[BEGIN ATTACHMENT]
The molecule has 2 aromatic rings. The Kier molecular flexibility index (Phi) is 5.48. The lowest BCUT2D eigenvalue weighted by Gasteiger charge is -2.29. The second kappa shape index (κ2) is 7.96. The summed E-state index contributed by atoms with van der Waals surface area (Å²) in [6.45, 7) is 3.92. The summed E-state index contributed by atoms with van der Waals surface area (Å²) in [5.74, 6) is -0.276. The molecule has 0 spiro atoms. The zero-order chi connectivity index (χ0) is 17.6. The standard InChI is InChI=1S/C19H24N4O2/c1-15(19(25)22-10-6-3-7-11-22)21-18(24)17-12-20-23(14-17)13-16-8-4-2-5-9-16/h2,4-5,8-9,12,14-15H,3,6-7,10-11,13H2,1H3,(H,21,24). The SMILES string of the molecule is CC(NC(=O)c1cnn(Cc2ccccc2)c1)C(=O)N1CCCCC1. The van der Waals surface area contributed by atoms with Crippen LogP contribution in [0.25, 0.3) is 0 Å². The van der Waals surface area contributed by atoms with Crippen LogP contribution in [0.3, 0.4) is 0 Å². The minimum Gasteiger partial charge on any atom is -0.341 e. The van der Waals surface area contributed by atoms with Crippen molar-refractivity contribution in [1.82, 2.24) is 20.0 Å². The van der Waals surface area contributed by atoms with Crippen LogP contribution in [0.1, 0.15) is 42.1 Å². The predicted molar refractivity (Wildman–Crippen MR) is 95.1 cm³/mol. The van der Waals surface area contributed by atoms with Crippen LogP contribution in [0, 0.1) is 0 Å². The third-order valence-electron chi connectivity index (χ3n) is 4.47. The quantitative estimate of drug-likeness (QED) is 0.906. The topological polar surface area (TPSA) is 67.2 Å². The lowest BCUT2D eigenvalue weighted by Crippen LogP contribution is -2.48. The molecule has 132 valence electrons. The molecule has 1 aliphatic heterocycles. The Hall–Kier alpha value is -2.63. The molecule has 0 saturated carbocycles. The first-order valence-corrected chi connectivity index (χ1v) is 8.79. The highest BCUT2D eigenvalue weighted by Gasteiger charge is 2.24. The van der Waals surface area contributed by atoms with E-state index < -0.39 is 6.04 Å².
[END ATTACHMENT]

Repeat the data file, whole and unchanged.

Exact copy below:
The molecule has 2 aromatic rings. The Kier molecular flexibility index (Phi) is 5.48. The lowest BCUT2D eigenvalue weighted by Gasteiger charge is -2.29. The second kappa shape index (κ2) is 7.96. The summed E-state index contributed by atoms with van der Waals surface area (Å²) in [6.45, 7) is 3.92. The summed E-state index contributed by atoms with van der Waals surface area (Å²) in [5.74, 6) is -0.276. The molecule has 0 spiro atoms. The zero-order chi connectivity index (χ0) is 17.6. The standard InChI is InChI=1S/C19H24N4O2/c1-15(19(25)22-10-6-3-7-11-22)21-18(24)17-12-20-23(14-17)13-16-8-4-2-5-9-16/h2,4-5,8-9,12,14-15H,3,6-7,10-11,13H2,1H3,(H,21,24). The SMILES string of the molecule is CC(NC(=O)c1cnn(Cc2ccccc2)c1)C(=O)N1CCCCC1. The van der Waals surface area contributed by atoms with Crippen LogP contribution in [0.25, 0.3) is 0 Å². The van der Waals surface area contributed by atoms with Crippen LogP contribution in [0.3, 0.4) is 0 Å². The minimum Gasteiger partial charge on any atom is -0.341 e. The van der Waals surface area contributed by atoms with Crippen molar-refractivity contribution in [1.82, 2.24) is 20.0 Å². The van der Waals surface area contributed by atoms with Crippen LogP contribution in [0.1, 0.15) is 42.1 Å². The predicted molar refractivity (Wildman–Crippen MR) is 95.1 cm³/mol. The van der Waals surface area contributed by atoms with Crippen LogP contribution in [0, 0.1) is 0 Å². The third-order valence-electron chi connectivity index (χ3n) is 4.47. The quantitative estimate of drug-likeness (QED) is 0.906. The topological polar surface area (TPSA) is 67.2 Å². The lowest BCUT2D eigenvalue weighted by Crippen LogP contribution is -2.48. The molecule has 132 valence electrons. The molecule has 1 aliphatic heterocycles. The Hall–Kier alpha value is -2.63. The molecule has 0 saturated carbocycles. The first-order valence-corrected chi connectivity index (χ1v) is 8.79. The highest BCUT2D eigenvalue weighted by Gasteiger charge is 2.24. The van der Waals surface area contributed by atoms with E-state index < -0.39 is 6.04 Å².